In Short

Published: Thursday 30 September 2004

legal backing: The Delhi High Court has asked the Delhi Jal Board (DJB) and other civic agencies to permit water harvesting in as many public sector buildings as possible. In an order issued on August 25, 2004, it also directed authorities concerned to allow the activity on flyovers that have their designs approved for the purpose. The order was issued in response to a petition filed by V K Jain of Tapas, a non-governmental organisation. The Central Ground Water Authority was asked to submit data on groundwater.

wave power: A prototype of a commercial-scale floating Wave Energy Converter (WEC) fed its first electricity into the grid in the United Kingdom (UK) on August 23, 2004. The WEC, named Pelamis, has been developed by the Edinburgh-based company Ocean Power Delivery and installed at the European Marine Energy Centre (EMEC) at Orkney. One Pelamis has a power output of 750 watts. Many such machines in 'wave farms' can generate electricity on a big scale.

river linking on: The Centre told the Supreme Court on August 30, 2004 that it would not in principle abandon the Rs 500,000-crore river inter-linking project the previous government had mooted. But the Union cabinet would review the matter in September 2004. The court had asked about the present status of the project. Work on the scheme had halted following the resignation of Suresh Prabhu, ex-chairperson of the apex court's task force on the project (see: 'Mixed Tidings', Down To Earth, April 30, 2004).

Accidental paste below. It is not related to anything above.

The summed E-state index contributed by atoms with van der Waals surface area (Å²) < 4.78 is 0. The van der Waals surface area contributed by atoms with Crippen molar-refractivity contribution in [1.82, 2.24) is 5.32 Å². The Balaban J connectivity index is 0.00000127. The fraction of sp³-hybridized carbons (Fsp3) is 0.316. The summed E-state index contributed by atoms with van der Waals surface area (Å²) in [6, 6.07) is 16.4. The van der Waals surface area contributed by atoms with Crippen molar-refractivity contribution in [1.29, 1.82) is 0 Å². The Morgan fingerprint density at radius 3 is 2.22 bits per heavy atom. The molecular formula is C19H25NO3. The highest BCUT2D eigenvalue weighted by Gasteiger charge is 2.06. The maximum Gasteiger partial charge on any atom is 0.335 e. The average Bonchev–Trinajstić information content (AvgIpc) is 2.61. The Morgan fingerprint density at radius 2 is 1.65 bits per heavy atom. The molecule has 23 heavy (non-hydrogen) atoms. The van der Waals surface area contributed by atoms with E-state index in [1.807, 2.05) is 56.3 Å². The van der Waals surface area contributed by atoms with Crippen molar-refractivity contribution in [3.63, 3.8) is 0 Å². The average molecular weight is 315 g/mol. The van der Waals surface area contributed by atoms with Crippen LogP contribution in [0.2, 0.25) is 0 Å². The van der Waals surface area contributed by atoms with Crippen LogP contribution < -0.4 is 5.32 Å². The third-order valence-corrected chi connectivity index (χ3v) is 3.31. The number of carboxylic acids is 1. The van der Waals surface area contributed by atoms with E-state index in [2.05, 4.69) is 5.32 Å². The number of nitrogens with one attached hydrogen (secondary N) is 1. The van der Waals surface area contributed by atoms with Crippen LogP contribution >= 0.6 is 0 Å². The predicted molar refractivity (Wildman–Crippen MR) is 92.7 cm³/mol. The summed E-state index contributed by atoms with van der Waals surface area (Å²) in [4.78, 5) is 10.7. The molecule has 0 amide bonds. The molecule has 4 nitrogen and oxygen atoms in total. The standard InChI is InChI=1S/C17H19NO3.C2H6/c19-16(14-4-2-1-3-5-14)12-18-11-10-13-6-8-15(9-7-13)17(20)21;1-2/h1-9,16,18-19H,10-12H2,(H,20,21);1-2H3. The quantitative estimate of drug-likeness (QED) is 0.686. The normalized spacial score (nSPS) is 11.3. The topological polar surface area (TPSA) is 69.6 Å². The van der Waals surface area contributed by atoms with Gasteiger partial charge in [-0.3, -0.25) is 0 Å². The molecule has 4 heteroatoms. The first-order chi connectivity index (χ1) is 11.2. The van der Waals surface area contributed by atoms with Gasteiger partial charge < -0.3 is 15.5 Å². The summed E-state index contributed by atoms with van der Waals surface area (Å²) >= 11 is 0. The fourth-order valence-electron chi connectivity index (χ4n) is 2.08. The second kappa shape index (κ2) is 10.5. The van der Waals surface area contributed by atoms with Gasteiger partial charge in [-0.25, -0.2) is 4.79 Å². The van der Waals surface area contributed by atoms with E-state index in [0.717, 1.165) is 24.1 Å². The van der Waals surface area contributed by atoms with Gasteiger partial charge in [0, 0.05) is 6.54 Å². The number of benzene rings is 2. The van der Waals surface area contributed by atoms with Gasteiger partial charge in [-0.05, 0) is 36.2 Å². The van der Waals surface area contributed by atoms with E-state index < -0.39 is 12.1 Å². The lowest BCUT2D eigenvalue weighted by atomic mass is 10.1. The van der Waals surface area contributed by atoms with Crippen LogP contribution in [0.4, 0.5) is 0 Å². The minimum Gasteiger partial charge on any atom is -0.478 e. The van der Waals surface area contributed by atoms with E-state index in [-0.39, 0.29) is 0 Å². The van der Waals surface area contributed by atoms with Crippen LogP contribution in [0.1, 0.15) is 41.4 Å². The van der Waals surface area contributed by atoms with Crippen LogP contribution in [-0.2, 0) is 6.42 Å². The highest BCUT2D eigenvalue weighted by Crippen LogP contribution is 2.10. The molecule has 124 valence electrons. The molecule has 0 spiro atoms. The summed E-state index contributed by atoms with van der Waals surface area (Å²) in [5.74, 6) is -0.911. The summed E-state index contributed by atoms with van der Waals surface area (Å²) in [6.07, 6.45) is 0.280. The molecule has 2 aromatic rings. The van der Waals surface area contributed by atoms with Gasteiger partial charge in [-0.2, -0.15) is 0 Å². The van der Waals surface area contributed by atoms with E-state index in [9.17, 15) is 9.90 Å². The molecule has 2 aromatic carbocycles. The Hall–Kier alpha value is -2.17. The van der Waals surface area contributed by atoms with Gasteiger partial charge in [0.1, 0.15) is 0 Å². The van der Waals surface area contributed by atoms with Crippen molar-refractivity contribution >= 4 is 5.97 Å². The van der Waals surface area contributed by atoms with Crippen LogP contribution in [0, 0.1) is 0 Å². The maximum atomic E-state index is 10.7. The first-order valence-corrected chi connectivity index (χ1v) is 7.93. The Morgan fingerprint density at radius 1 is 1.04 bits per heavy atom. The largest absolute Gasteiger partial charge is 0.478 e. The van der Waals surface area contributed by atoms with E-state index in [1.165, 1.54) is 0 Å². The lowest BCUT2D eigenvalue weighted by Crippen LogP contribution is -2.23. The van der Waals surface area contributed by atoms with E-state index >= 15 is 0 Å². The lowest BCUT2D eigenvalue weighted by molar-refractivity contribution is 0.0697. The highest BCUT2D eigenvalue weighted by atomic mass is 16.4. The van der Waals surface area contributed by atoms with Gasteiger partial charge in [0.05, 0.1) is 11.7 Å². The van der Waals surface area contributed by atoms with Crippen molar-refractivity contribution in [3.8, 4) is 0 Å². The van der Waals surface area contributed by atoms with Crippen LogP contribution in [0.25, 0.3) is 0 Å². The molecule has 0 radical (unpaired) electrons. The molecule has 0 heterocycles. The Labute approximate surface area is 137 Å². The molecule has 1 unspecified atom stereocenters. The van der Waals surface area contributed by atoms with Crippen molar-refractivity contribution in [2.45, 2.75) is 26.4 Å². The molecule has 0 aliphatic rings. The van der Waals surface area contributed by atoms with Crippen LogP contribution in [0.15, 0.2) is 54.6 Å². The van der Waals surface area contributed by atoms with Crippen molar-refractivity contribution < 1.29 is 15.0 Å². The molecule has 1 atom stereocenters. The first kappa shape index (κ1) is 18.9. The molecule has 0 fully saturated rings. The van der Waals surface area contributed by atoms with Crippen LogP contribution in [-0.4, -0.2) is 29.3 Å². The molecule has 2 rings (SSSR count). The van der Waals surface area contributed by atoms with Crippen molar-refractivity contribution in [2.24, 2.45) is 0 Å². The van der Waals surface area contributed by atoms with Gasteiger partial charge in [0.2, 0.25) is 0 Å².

double trouble: England and Wales would not be able to meet the new EU regulations on water quality, conservationists have warned. Achieving EU Water Framework Directive targets would cost them billions. Non-compliance would also mean considerable costs in the form of fines. The order aims to improve waterways and wetlands, reduce water pollution, ensure sustainable use of water and reduce the impact of droughts and floods. It would come into force from 2015.

mending ways: Following the outbreak of SARS in 2003, China has revised its law on infectious diseases to increase the role of its officials in fighting these diseases. The new law would ensure that victims of diseases like SARS and AIDS have access to treatment and are not discriminated against. It also marks a shift in the country's national AIDS policy.

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